NEW ORLEANS -- The U.S. Department of Justice called it the “aorta of corruption,” a system ripe for abuse and favoritism.
Off-duty work details by New Orleans police officers have been a hot-button issue ever since. And despite the city’s recent objections to a federal consent decree to reform the NOPD, efforts to reform details have quietly continued at City Hall for more than a year.
In fact, the city’s Office of Police Secondary Employment, as it’s called, is now staffed with five employees. Director John Salomone, a retired army lieutenant colonel, was hired in May 2012 at a salary of $115,000. A marketing coordinator, employment manager, IT specialist and analyst have been added since.
So what does the city have to show for its efforts?
The city’s own projections called for the office to be overseeing more than 400 details by summer. But due to a variety of delays – both legal and logistical – the office has yet to coordinate or supervise a single off-duty detail, despite spending more than $274,000 so far to get the office up and running.
Raymond Burkart III, attorney and spokesman for the Fraternal Order of Police, points to the lack of progress as an indicator that setting up an office inside City Hall to manage details is the wrong approach.
“You’re paying over $100,000 a year and you’re getting nothing. Nothing,” Burkart said. “Once again, City Hall has stuck its fingers into something it knows nothing about, nor any way on how to run it, and have these problems and business owners are scared. The system worked the way it was.”
Burkart rejects the notion that details need to be overhauled, arguing that the “aorta of corruption” characterization is ludicrous and that details are adequately monitored by the NOPD within its own rules and regulations.
He said any additional safeguards could easily be implemented by amending departmental policy.
“This whole thing is nothing but a mess that was premised on a lie and is a scheme that everybody has to pay for, but is getting absolutely no results,” Burkart said. “If we need to tweak the system, let’s tweak the system. But the fact is, the system we have works. And as you can see, the system that’s wanting to be implemented by the city isn’t working at all. It isn’t doing anything. And the taxpayers are paying for it.”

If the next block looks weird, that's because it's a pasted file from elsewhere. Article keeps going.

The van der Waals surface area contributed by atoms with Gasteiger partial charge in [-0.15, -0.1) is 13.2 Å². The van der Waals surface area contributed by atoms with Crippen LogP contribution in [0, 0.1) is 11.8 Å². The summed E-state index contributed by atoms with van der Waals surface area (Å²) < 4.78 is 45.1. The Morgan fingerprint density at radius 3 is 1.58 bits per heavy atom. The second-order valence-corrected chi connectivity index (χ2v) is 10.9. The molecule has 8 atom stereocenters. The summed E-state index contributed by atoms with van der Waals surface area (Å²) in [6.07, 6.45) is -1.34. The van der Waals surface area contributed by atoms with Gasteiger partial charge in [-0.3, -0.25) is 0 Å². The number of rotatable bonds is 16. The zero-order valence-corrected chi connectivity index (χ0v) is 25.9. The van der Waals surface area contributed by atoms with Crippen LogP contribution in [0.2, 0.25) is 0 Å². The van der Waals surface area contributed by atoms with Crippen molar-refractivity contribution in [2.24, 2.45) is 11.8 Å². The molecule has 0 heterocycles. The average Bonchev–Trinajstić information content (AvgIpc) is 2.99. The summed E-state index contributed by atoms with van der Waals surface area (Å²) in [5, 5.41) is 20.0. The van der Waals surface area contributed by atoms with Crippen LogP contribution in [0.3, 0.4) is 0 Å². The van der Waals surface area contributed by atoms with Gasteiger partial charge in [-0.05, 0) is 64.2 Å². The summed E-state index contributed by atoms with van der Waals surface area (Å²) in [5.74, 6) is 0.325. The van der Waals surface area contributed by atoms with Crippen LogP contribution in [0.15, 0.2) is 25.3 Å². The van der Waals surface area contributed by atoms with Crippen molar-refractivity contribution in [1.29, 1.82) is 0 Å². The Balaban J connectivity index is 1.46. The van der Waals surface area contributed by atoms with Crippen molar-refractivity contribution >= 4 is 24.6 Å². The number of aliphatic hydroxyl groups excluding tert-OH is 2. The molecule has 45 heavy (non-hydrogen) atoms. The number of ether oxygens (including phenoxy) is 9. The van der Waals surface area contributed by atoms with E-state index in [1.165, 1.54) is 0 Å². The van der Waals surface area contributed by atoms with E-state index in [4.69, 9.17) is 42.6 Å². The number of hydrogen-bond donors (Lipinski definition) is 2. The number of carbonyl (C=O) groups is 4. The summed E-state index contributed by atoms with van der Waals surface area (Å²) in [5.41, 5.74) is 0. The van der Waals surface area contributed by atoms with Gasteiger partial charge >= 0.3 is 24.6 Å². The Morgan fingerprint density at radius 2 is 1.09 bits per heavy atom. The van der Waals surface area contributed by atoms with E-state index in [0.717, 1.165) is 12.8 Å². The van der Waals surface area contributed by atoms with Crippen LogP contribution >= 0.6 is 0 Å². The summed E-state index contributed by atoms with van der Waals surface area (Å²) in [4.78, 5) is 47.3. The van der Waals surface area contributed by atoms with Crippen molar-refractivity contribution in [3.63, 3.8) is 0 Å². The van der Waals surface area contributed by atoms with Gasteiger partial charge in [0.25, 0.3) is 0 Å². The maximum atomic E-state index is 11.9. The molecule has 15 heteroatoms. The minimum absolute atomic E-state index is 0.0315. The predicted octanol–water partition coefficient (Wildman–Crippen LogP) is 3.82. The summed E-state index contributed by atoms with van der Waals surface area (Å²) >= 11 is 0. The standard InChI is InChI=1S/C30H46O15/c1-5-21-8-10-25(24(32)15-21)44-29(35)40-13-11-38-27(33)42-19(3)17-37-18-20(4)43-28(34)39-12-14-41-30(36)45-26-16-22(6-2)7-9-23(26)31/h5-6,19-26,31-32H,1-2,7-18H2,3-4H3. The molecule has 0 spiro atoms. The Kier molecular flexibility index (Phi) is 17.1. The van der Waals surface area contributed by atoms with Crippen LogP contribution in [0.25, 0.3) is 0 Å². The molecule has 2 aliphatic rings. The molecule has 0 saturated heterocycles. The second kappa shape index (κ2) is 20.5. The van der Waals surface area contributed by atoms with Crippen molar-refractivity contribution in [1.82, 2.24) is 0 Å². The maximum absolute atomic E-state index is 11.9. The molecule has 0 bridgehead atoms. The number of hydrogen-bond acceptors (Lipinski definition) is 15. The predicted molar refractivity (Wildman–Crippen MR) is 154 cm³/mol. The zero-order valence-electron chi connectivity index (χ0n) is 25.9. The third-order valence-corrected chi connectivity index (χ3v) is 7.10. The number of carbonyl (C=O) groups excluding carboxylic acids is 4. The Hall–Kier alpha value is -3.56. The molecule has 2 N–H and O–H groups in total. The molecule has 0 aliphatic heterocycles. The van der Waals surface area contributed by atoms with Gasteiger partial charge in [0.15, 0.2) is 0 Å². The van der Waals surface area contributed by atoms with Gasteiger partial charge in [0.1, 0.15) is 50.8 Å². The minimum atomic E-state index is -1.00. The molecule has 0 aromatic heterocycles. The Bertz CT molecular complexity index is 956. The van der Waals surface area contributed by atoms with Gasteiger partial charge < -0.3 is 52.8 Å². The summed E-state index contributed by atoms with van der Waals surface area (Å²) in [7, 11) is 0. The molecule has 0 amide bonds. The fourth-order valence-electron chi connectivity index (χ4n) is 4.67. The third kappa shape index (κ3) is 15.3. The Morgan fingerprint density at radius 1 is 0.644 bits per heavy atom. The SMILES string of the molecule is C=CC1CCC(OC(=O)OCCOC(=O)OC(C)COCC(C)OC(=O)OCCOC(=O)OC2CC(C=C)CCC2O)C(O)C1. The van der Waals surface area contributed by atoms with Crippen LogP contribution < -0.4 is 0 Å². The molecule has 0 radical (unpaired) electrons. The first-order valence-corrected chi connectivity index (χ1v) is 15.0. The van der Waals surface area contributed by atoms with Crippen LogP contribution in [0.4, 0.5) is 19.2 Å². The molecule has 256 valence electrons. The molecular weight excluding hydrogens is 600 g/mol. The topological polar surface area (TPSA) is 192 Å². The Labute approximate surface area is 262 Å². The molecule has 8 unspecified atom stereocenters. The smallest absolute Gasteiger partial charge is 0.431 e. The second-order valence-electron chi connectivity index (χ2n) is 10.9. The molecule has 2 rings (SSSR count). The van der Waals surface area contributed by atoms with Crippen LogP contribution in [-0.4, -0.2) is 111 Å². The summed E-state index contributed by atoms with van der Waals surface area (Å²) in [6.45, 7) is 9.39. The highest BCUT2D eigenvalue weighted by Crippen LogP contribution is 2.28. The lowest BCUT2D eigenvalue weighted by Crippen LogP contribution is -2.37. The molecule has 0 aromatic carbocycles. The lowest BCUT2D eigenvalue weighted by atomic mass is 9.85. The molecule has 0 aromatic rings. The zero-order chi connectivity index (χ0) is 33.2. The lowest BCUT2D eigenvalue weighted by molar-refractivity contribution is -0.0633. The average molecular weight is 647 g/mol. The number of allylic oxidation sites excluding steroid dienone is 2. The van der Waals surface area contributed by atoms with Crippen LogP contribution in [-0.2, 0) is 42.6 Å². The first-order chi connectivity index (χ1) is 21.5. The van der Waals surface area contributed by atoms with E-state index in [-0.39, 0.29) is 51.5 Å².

Burkart’s opinion – shared by many veteran officers – is not shared by the Department of Justice.
In its investigative report that led to the consent decree, the Department of Justice slammed the current detail system, stating that it: “1) drastically undermines the quality of NOPD policing, 2) facilitates abuse and corruption by NOPD officers, 3) contributes to compromising officer fatigue, 4) contributes to inequitable policing by NOPD, and 5) acts as a financial drain on NOPD rather than a source of revenue.”
Wherever the truth lies, the reform of off-duty details is now part of the consent decree and the city is being forced to make court-ordered changes.
The process, however, has been glacial.
A City Council committee has put the OPSE issues on its agenda three times since the beginning of the year to discuss necessary ordinances, and three times the matter has been postponed.
There was a breakthrough Thursday as a City Council committee passed three heavily-amended ordinances to present to the full council. But at the same meeting, the city revealed that the office would not be ready in time to supervise Saints games, one of NOPD’s largest ongoing details, in time for the upcoming NFL season.
Another recent delay has sprouted from two different interpretations of a new state law.